None of what you have said makes the SFA responsible for the tax avoidance which Rangers and it’s employees benefited from.

    With regards suing the SFA, I can’t think what anyone could sue them for, and what evidence they would base their claim on.

    “…as it was 2 of there workers who assured these players that signing these contracts would be ok.”

    You have the advantage of me on that, I was not aware it was the case. However even if it is true I still can’t see how anyone could sue the SFA. What did they do wrong, in relation to this specific matter.

    That is all.

    View Comment
  18. woodstein

    woodstein


    Lots of questions on what is likely to happen as a result of  Budget 2016.
    This might help, at least ii will be available on TSFM pages.
    https://www.gov.uk/government/publications/tackling-disguised-remuneration-avoidance-schemes-overview-of-changes-and-technical-note/technical-note
    This document  outlines. 8 chapters which are listed on the first page
    Contents
    1.      
    Chapter 1 – overview of changes for scheme users
    2.       Chapter 2 – what the government intends to achieve
    3.       Chapter 3 – background
    4.       Chapter 4 – tackling the continued use of schemes
    5.       Chapter 5 – tackling the use of schemes to date
    6.       Chapter 6 – additional technical details
    7.       Chapter 7 – similar avoidance schemes
    8.       Chapter 8 – next steps
    These lay out the background, goals, current and future position and amendments etc to existing tax regulations, and consultation which may be required.
    This may have been posted already, if so just ignore.

    View Comment
  19. ianagain

    ianagain


    Been archive browsing.
    Anybody mind his lady?
    Back in Aug 15. Allegedly company sec under CG.
    I wonder if anyone is in touch with her these days.
    According to the Mail:
    Sevim Cesim may not be one of the biggest or most well known names in this particular chapter of the Rangers saga but she just might become one of the most important players in this police investigation 

    View Comment
  20. John Clark


    ianagainApril 1, 2016 at 20:33
    ‘..According to the Mail:Sevim Cesim may not be one of the biggest or most well known names in this particular chapter of the Rangers saga ..’
    ________
    I emailed said lady back in August 2015 about the photo of the ‘gardener’ and her at Glasgow Airport, and got a ‘who are you?’ reply. Seems like a hundred years ago!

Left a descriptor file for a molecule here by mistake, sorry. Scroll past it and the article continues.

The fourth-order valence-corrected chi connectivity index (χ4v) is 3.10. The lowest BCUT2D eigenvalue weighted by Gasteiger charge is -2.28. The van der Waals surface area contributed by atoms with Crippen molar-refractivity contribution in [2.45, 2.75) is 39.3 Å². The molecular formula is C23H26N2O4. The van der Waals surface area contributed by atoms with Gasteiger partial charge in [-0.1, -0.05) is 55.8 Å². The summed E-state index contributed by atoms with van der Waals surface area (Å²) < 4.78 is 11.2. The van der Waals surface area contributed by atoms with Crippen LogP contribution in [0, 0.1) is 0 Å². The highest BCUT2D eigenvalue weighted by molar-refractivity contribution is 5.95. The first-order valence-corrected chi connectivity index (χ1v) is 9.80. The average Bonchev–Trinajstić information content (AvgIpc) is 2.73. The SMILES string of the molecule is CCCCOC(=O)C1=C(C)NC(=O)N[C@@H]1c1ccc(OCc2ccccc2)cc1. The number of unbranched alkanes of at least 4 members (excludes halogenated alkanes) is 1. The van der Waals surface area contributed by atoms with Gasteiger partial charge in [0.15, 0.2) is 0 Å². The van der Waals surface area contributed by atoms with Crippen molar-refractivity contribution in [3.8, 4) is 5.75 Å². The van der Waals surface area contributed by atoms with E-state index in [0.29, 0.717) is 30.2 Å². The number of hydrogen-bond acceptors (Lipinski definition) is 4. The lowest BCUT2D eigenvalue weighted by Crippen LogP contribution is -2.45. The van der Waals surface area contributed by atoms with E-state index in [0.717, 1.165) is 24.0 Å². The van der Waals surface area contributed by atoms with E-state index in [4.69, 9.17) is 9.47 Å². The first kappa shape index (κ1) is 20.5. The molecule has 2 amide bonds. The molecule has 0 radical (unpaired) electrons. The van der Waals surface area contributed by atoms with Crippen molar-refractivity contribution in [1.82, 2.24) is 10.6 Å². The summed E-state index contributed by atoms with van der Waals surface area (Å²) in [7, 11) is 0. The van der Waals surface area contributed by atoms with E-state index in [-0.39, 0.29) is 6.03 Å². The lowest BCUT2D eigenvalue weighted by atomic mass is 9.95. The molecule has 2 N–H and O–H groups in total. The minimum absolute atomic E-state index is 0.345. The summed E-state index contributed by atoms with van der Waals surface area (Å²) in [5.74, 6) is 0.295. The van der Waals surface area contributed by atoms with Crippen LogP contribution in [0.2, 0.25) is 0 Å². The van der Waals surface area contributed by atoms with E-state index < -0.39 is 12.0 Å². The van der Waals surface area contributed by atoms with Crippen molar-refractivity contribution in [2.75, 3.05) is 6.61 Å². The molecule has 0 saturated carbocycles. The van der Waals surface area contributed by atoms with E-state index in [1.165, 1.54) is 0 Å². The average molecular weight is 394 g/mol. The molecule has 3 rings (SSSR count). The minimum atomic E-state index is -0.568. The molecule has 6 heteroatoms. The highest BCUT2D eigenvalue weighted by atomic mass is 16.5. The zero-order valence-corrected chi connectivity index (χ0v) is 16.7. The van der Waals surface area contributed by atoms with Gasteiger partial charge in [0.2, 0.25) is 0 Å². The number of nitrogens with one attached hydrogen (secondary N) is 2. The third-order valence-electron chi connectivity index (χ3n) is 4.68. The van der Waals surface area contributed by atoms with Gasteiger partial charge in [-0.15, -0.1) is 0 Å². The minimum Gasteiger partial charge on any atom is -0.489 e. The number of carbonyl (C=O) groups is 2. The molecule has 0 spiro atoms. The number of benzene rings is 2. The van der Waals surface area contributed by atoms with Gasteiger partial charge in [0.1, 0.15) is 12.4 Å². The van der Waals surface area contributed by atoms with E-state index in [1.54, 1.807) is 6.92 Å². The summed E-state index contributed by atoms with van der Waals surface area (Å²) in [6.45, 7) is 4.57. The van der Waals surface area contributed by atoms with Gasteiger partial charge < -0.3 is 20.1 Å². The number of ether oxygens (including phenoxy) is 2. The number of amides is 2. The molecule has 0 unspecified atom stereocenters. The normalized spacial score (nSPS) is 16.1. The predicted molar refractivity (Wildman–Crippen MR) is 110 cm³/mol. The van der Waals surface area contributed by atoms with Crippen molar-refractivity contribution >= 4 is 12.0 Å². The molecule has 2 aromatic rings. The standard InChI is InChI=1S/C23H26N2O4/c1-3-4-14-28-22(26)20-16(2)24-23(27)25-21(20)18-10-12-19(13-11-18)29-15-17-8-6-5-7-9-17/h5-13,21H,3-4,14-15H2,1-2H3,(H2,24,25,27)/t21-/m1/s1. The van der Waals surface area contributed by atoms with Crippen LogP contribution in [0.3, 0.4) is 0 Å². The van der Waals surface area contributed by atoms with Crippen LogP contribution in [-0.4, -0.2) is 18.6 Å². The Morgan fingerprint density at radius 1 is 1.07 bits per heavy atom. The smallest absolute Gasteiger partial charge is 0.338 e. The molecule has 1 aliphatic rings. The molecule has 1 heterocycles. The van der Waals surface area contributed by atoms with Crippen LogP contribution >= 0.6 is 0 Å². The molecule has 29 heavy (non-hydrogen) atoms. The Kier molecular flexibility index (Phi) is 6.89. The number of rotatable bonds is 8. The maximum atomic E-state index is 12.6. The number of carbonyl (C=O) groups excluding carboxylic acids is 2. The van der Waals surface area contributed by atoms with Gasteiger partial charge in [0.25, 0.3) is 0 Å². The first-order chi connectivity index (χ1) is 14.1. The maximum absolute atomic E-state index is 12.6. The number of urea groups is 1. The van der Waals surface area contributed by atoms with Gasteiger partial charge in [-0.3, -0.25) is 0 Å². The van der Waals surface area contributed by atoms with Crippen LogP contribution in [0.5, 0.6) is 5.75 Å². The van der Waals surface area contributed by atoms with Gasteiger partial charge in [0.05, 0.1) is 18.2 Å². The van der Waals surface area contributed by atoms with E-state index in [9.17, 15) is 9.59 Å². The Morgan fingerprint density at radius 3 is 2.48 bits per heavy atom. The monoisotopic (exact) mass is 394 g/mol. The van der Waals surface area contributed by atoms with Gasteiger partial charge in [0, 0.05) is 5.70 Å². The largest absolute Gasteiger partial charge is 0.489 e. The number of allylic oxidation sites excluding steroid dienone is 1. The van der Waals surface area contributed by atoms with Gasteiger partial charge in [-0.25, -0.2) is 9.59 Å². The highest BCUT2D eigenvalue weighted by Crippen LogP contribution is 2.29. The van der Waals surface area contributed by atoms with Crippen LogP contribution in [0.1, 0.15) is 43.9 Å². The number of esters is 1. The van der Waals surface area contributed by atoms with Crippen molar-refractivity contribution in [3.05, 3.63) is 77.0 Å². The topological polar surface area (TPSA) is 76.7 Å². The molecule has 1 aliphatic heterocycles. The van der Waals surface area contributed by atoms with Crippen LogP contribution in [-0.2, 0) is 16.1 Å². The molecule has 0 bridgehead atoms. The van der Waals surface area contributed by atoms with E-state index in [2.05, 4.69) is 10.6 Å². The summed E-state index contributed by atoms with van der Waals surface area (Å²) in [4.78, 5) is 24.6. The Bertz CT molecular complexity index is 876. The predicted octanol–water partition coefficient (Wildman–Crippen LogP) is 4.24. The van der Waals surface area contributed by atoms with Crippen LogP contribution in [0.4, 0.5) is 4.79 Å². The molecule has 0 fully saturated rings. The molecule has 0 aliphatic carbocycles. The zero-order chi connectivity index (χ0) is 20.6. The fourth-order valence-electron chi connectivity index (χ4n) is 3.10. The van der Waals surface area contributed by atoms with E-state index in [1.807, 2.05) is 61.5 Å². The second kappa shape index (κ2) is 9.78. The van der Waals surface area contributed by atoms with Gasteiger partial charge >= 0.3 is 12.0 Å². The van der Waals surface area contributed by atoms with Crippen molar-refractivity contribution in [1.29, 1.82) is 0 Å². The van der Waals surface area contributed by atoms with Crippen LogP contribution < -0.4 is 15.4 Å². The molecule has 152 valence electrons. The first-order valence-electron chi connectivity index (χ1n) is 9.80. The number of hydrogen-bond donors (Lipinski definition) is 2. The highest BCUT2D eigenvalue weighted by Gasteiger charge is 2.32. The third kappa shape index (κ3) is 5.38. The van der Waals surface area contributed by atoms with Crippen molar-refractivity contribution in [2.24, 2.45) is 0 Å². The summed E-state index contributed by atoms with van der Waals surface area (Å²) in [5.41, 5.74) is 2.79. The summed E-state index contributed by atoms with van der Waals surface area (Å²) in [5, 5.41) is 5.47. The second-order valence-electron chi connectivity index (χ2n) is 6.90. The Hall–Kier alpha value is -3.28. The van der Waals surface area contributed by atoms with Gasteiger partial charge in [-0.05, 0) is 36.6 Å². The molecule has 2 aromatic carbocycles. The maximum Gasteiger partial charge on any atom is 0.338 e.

Is there a current reference to her in the ‘Mail’ that set you browsin, or were you browsing the archives?

    View Comment
  21. essexbeancounter


    LIMSHADY61APRIL 1, 2016 at 15:46 ESSEXBEANCOUNTERAPRIL 1, 2016 at 12:37————————–EBC, apart from Murray, I suspect the other 86 recipients of EBT monies have long since spent them so it may be academic anyway, but you can’t just “close a trust”, so in theory they could repay before 6 April 2019. Any trust I have seen has generally been open-ended or with a 99 year term.After April 2019, and assuming most have not repaid anything, I suspect HMRC will have brought in some sort of variation on Accelerated Payments Notices (which only apply to DOTAS schemes at present) so the beneficiaries will be issued with those and invited to pay up within 30 days or be taken to court.Probably the most interesting question so far as Rangers is concerned is whether and to what extent non-UK resident individuals will be pursued. Under the present APN regime, I have a German client – a peripatetic professional and never UK resident – who engaged in a DOTAS scheme (before he knew me obviously) and he was issued with such a notice last spring, sent to his home in Germany.Because he wants to be able to visit the UK in future to carry out his professional engagements without fear, he has paid up without a whimper, rather than face a “Hear My Song” scenario. (For those not familiar with Josef Locke, see  https://en.wikipedia.org/wiki/Hear_My_Song or better still get the film – it’s very funny – with David McCallum as the tax inspector).What the likes of Flo, Advocaat & Novo will want advice on is what risk they run if they try to enter the UK at some later point. Whatever, the procession of ex-Rangers players being taken to court and or made bankrupt will bring home once and for all the blatant cheating that was carried on between 1998 and 2008.
    ============================================
    Slimshady61…great to see you back posting…your comments, caustic and/or otherwise, have been sadly missed…by me at least! 12
    I agree entirely with all your points and underlying sentiments, particularly  your comment re “close a trust”…but surely Trust Law will have been followed to ensure that the “beneficiaries” or even their estates, are never in reality, called upon to repay anything…I would be pleasantly surprised to be proved 1,000% wrong! And I am aware that even allowing for their latest “Automatic Exchange of Information” obligations, the UK tax havens of the Isle of Man and the Channel Islands, for that is what they are, will continue to be a secretive bunch!